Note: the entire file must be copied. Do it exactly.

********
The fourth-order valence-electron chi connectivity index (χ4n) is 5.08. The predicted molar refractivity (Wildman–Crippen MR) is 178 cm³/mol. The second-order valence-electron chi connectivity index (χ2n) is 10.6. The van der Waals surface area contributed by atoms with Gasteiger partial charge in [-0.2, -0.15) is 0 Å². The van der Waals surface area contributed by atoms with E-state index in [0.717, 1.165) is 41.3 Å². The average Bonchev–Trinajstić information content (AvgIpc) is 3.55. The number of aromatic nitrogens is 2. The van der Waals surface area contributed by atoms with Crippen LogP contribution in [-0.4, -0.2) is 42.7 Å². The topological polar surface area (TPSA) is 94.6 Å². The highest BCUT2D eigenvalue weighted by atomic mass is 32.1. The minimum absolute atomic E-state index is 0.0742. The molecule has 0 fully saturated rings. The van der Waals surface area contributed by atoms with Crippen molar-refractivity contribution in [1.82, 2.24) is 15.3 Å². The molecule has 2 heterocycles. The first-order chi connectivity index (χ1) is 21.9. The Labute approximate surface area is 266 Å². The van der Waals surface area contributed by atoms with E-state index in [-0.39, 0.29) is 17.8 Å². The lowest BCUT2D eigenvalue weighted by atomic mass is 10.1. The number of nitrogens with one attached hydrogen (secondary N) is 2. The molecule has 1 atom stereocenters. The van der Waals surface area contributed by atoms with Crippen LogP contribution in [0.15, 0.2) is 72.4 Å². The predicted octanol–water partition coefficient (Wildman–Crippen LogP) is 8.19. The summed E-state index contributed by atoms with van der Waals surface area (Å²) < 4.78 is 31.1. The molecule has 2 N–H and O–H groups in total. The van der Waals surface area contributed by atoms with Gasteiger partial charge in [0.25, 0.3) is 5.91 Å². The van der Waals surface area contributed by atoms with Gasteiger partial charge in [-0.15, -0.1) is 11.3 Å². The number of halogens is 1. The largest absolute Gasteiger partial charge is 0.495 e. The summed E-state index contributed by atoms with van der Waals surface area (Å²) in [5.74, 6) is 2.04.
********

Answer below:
The fourth-order valence-electron chi connectivity index (χ4n) is 5.08. The predicted molar refractivity (Wildman–Crippen MR) is 178 cm³/mol. The second-order valence-electron chi connectivity index (χ2n) is 10.6. The van der Waals surface area contributed by atoms with Gasteiger partial charge in [-0.2, -0.15) is 0 Å². The van der Waals surface area contributed by atoms with E-state index in [0.717, 1.165) is 41.3 Å². The average Bonchev–Trinajstić information content (AvgIpc) is 3.55. The number of aromatic nitrogens is 2. The van der Waals surface area contributed by atoms with Crippen LogP contribution in [-0.4, -0.2) is 42.7 Å². The topological polar surface area (TPSA) is 94.6 Å². The highest BCUT2D eigenvalue weighted by atomic mass is 32.1. The minimum absolute atomic E-state index is 0.0742. The molecule has 0 fully saturated rings. The van der Waals surface area contributed by atoms with Crippen molar-refractivity contribution in [1.82, 2.24) is 15.3 Å². The molecule has 2 heterocycles. The first-order chi connectivity index (χ1) is 21.9. The Labute approximate surface area is 266 Å². The van der Waals surface area contributed by atoms with E-state index in [-0.39, 0.29) is 17.8 Å². The lowest BCUT2D eigenvalue weighted by atomic mass is 10.1. The number of nitrogens with one attached hydrogen (secondary N) is 2. The molecule has 1 atom stereocenters. The van der Waals surface area contributed by atoms with Crippen LogP contribution in [0.15, 0.2) is 72.4 Å². The predicted octanol–water partition coefficient (Wildman–Crippen LogP) is 8.19. The summed E-state index contributed by atoms with van der Waals surface area (Å²) < 4.78 is 31.1. The molecule has 2 N–H and O–H groups in total. The van der Waals surface area contributed by atoms with Gasteiger partial charge in [0.25, 0.3) is 5.91 Å². The van der Waals surface area contributed by atoms with Gasteiger partial charge in [-0.15, -0.1) is 11.3 Å². The number of halogens is 1. The largest absolute Gasteiger partial charge is 0.495 e. The summed E-state index contributed by atoms with van der Waals surface area (Å²) in [5.74, 6) is 2.04.